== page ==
SAN FRANCISCO (Reuters) - San Franciscans have long blamed the technology sector for rising rents. Now, a study from real-estate company Trulia backs them up.
Rents are rising faster in U.S. tech hubs than in the rest of the country, Trulia said in a report released Thursday. In January, it said, rents rose 3.3 percent in the nation’s 100 biggest metropolitan areas in January, but they rose by an average of 5.7 percent in the 10 biggest tech hubs.
The report blamed the high prices on factors ranging from the lack of new-housing construction in many tech centers to the technology industry’s presence in areas that commanded top dollar even before the current technology boom.
Landlords ask one-third more in rent for a typical two-bedroom unit in a tech hub compared with other big metro areas, the report said - $2,053, on average, compared with $1,504 in other metropolitan areas.
San Francisco topped the list, with a 12.3 percent rise to a median average of $3,350 for a two-bedroom apartment. The city has seen unrest tied to home prices in recent months, with protesters who blame well-compensated technology workers for rising evictions and rents, and prevented technology-commuter buses from leaving their stops.
Meanwhile, some residents who have made fortunes through technology say they are being unfairly blamed, given that the companies they build up help create jobs. Venture capitalist Tom Perkins recently drew criticism for comparing the treatment of wealthy Americans to the Nazis’ persecution of the Jews.
Other tech centers with rapidly rising rents include San Diego, Calif., with a 10.3 percent rise to an average $1,850 for a two-bedroom home; Austin, Texas with a 10.1 percent rise to $1,350; and Seattle, Wash. with a 9.2 percent gain to $1,650.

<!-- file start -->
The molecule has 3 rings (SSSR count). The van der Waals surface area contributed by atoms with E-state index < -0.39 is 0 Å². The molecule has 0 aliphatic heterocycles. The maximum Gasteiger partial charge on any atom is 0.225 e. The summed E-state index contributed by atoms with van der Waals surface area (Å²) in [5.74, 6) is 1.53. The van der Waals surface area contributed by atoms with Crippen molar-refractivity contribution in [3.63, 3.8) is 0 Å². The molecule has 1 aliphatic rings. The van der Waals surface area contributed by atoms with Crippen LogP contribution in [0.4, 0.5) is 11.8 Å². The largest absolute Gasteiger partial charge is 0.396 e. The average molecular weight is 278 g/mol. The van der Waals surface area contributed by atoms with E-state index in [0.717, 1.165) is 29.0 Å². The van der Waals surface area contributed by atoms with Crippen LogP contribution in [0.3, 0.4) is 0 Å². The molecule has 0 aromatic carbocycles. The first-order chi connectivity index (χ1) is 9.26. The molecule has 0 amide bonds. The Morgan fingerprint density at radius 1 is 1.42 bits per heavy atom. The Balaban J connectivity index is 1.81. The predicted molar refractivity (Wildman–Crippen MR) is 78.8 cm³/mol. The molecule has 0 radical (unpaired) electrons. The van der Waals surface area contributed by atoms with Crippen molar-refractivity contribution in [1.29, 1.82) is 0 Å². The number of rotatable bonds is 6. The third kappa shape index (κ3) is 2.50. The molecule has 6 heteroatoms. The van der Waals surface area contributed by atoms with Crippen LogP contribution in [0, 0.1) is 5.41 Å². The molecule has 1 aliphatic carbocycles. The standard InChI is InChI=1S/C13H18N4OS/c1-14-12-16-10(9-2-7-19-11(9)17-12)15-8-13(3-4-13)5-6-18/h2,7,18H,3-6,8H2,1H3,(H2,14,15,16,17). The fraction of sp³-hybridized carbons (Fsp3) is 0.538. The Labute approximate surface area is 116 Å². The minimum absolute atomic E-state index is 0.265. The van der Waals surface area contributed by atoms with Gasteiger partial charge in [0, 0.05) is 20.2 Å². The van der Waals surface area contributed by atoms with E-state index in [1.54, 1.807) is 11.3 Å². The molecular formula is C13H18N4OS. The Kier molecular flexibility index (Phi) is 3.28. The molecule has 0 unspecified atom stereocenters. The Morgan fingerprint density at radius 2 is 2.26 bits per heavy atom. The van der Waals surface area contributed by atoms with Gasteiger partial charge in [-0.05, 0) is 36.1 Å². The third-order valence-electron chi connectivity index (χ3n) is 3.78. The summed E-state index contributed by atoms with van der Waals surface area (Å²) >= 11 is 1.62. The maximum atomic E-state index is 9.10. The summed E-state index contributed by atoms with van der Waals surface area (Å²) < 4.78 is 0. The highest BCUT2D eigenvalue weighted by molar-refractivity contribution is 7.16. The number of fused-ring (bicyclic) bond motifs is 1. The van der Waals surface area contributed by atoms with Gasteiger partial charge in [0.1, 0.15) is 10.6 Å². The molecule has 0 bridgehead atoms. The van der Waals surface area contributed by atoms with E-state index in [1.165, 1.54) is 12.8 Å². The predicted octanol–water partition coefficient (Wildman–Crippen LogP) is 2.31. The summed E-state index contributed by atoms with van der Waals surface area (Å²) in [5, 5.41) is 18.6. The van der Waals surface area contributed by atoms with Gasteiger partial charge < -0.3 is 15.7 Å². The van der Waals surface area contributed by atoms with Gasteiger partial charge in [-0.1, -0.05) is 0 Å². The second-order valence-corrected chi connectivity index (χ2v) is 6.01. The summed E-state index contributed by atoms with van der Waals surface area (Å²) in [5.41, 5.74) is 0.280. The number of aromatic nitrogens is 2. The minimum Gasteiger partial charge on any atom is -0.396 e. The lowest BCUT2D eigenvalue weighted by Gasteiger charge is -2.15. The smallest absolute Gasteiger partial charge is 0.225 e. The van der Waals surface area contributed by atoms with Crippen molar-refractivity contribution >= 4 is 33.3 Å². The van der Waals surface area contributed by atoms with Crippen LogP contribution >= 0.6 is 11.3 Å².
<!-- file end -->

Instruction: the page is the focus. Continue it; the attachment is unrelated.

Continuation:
Asking prices of houses for sale in technology hubs, however, rose in line with national trends, the report found. House prices in January rose an average 13.4 percent from a year ago in the nation’s 10 largest technology hubs, compared with 11.4 percent in 90 other metropolitan areas.
Tech hubs tend to have fewer homes stuck in foreclosure, the report’s authors wrote. When they adjust the numbers to reflect foreclosure inventory, the price change is no different compared with other metro areas.
But tech hubs have much higher home prices compared with other areas - $242 per square foot, compared with $133 per square foot in other areas, making them much less affordable, the report found.
“Tech hubs also have higher incomes, but not high enough to bridge the affordability gap,” wrote the report’s authors. “Just 48 percent of homes listed for sale were affordable to the middle class based on median metro household income, versus 63 percent in other metros.”
Trulia selected its top tech hubs by evaluating cities for the percentage of local employment in technology-related fields such as data processing and hosting, computer programming, software development, and Web development.
San Jose, Calif.; Seattle, Wash.; San Francisco, Calif.; Middlesex County, Mass.; Raleigh, N.C.; Bethesda-Rockville-Frederick, Md.; Austin, Tex.; Oakland, Calif.; Greater Washington, D.C.; and San Diego, Calif. comprised the 10 tech hubs studied for the report.
Reporting by Sarah McBride; Editing by Ken Wills